Sony a7II review, by Alfred Forns


Sony just released their new family member in the mirrorless full frame family. First came the a7, followed by the a7r and now the a7II. Each being different and serving a particular need.

Adjusting to this new camera was easy since we had the a7r, purchased initially as a back up to the Leica M, then we started liking its potential, huge files and great quality. We did not keep the r model, switching to the a7s due to its fantastic ISO performance.
Fabs has an image taken at just over 100,00 ISO that needs to be seen to believe and I have one from the Hunted House at Disney, 64,000, that looks normal. Amazing.

Here comes the new family member, a7II, we got intrigued with the 5-axis stabilization plus 24 MP sensor and decided to give it a try. On the first time out we were not surprised. Well, there was one big surprise which was unexpected: ISO performance was much better than we thought. I have lots of 4000 and more that show little noise and good quality. Will be shooting many more images and posting results but with the two initial session, we could see it is a winner.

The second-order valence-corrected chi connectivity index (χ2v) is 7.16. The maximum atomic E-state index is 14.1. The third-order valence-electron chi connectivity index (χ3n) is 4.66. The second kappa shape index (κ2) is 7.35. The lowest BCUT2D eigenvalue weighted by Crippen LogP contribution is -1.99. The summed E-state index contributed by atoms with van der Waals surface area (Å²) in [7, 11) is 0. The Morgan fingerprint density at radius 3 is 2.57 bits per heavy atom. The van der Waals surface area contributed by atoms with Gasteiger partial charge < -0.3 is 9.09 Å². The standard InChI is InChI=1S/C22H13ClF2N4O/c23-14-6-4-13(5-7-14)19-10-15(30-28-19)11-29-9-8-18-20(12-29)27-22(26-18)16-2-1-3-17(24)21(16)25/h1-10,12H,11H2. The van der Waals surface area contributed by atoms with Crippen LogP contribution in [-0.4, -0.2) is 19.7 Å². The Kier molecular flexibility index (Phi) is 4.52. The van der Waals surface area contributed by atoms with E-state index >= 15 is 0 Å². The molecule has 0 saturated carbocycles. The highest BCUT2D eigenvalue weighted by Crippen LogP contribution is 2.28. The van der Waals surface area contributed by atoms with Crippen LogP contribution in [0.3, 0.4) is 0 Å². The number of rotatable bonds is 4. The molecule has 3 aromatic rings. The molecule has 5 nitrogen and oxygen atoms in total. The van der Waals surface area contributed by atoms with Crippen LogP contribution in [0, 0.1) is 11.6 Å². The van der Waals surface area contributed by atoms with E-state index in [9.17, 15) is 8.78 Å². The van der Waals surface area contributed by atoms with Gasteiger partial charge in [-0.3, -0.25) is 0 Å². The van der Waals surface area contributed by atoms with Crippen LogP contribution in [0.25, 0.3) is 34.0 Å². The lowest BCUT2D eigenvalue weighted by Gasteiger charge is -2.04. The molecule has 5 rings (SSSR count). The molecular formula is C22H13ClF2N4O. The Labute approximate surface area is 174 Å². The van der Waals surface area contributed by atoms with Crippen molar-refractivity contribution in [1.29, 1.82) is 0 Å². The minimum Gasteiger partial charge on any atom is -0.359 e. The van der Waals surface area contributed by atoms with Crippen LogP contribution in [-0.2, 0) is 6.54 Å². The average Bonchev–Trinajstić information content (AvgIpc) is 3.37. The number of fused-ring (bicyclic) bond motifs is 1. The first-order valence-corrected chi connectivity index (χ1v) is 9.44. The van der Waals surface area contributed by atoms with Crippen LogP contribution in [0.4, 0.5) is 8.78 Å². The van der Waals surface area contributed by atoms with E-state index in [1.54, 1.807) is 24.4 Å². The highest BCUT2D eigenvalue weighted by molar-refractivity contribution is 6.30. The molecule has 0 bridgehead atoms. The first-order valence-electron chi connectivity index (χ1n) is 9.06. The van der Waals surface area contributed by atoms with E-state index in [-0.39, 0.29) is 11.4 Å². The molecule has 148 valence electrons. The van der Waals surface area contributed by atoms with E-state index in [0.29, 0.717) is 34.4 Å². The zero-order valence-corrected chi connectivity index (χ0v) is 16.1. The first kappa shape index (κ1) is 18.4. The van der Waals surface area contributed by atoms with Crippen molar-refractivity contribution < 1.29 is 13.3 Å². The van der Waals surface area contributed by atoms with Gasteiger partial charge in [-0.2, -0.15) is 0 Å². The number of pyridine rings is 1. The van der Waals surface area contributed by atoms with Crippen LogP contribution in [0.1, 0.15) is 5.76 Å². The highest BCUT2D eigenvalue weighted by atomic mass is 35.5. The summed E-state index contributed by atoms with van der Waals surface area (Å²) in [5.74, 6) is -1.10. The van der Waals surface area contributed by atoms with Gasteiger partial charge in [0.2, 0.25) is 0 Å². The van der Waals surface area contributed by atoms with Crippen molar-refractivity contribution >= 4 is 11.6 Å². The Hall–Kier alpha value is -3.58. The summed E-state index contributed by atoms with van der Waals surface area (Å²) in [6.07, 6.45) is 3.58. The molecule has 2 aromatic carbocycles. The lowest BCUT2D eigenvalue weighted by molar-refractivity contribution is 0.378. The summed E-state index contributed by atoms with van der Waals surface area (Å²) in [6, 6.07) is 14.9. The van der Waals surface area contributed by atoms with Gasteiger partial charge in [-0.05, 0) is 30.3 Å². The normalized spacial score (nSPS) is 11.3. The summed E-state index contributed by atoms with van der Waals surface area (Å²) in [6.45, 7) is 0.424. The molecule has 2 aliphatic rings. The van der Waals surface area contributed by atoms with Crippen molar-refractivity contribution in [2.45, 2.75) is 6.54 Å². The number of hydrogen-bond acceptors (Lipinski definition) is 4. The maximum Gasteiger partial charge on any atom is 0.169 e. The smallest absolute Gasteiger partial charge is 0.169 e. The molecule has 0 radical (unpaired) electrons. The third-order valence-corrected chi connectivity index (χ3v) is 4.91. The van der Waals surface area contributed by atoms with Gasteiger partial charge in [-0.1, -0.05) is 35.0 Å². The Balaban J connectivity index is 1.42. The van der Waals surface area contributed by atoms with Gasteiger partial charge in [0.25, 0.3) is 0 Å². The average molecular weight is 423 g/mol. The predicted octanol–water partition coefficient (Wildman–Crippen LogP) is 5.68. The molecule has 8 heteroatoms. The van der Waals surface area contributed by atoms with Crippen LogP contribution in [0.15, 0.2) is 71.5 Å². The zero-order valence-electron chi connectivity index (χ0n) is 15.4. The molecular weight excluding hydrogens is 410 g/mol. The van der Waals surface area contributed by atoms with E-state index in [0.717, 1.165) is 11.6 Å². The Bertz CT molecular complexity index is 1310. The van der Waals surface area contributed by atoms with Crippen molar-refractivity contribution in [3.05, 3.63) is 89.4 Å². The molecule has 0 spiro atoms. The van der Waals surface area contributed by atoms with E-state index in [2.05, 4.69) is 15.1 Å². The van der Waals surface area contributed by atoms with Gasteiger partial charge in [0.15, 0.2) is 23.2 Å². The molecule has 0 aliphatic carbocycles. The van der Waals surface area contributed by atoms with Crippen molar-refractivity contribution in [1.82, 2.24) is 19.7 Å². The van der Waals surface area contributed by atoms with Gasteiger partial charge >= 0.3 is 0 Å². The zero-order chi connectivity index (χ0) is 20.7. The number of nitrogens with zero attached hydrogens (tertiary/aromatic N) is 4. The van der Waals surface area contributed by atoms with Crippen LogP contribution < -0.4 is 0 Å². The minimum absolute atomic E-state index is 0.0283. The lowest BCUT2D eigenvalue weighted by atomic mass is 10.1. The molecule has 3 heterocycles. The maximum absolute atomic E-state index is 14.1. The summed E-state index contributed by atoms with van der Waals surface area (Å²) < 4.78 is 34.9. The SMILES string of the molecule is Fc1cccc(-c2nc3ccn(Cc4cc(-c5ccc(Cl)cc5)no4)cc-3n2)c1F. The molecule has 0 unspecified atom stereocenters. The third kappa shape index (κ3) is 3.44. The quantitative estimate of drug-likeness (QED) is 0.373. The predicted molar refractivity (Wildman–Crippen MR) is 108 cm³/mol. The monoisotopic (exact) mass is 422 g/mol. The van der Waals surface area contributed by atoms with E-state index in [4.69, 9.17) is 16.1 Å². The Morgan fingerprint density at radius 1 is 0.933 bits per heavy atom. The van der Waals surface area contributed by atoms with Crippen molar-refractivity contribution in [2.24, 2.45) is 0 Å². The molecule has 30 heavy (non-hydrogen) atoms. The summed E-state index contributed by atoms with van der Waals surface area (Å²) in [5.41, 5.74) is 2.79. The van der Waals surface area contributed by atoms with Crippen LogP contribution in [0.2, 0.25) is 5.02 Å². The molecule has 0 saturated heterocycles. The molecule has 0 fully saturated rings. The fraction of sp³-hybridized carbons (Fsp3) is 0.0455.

The exciting part is being able to use the Leica lenses. It does have some native lenses producing high quality images, all by Zeiss. The 55 f/ 1.8 is one of the sharpest around and the test reviews rank it among the best in the class. The 35 f/2.8 is also a great performer and worth adding to the collection. The 16-35 f/ 4.0 is also very sharp and has a close up focus capability, allowing interesting images with close up perspective, unique. Have not used myself, but have seen reports from the 24-70 f/2.8 and they do not match the quality of the just mentioned. I will probably rent one for a week and try it myself, it is a practical focal length.